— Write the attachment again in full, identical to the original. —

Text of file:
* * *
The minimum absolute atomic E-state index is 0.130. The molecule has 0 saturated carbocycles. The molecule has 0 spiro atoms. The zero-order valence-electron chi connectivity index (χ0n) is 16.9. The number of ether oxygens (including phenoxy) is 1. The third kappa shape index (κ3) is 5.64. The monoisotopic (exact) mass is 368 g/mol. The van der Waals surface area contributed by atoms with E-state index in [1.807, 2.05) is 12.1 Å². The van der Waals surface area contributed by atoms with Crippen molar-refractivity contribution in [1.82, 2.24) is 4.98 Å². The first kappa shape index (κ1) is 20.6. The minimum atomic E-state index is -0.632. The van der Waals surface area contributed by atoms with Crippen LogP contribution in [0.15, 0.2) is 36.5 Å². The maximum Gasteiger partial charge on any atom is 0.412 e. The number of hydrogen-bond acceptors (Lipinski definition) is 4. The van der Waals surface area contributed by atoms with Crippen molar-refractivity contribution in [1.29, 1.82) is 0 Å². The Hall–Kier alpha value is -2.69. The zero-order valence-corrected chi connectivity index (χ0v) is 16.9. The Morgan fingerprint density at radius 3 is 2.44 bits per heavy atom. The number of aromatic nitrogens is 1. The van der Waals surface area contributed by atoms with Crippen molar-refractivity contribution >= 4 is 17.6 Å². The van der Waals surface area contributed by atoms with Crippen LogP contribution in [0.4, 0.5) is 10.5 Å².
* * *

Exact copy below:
The minimum absolute atomic E-state index is 0.130. The molecule has 0 saturated carbocycles. The molecule has 0 spiro atoms. The zero-order valence-electron chi connectivity index (χ0n) is 16.9. The number of ether oxygens (including phenoxy) is 1. The third kappa shape index (κ3) is 5.64. The monoisotopic (exact) mass is 368 g/mol. The van der Waals surface area contributed by atoms with E-state index in [1.807, 2.05) is 12.1 Å². The van der Waals surface area contributed by atoms with Crippen molar-refractivity contribution in [1.82, 2.24) is 4.98 Å². The first kappa shape index (κ1) is 20.6. The minimum atomic E-state index is -0.632. The van der Waals surface area contributed by atoms with Crippen LogP contribution in [0.15, 0.2) is 36.5 Å². The maximum Gasteiger partial charge on any atom is 0.412 e. The number of hydrogen-bond acceptors (Lipinski definition) is 4. The van der Waals surface area contributed by atoms with Crippen molar-refractivity contribution in [1.29, 1.82) is 0 Å². The Hall–Kier alpha value is -2.69. The zero-order valence-corrected chi connectivity index (χ0v) is 16.9. The Morgan fingerprint density at radius 3 is 2.44 bits per heavy atom. The number of aromatic nitrogens is 1. The van der Waals surface area contributed by atoms with Crippen molar-refractivity contribution >= 4 is 17.6 Å². The van der Waals surface area contributed by atoms with Crippen LogP contribution in [0.4, 0.5) is 10.5 Å².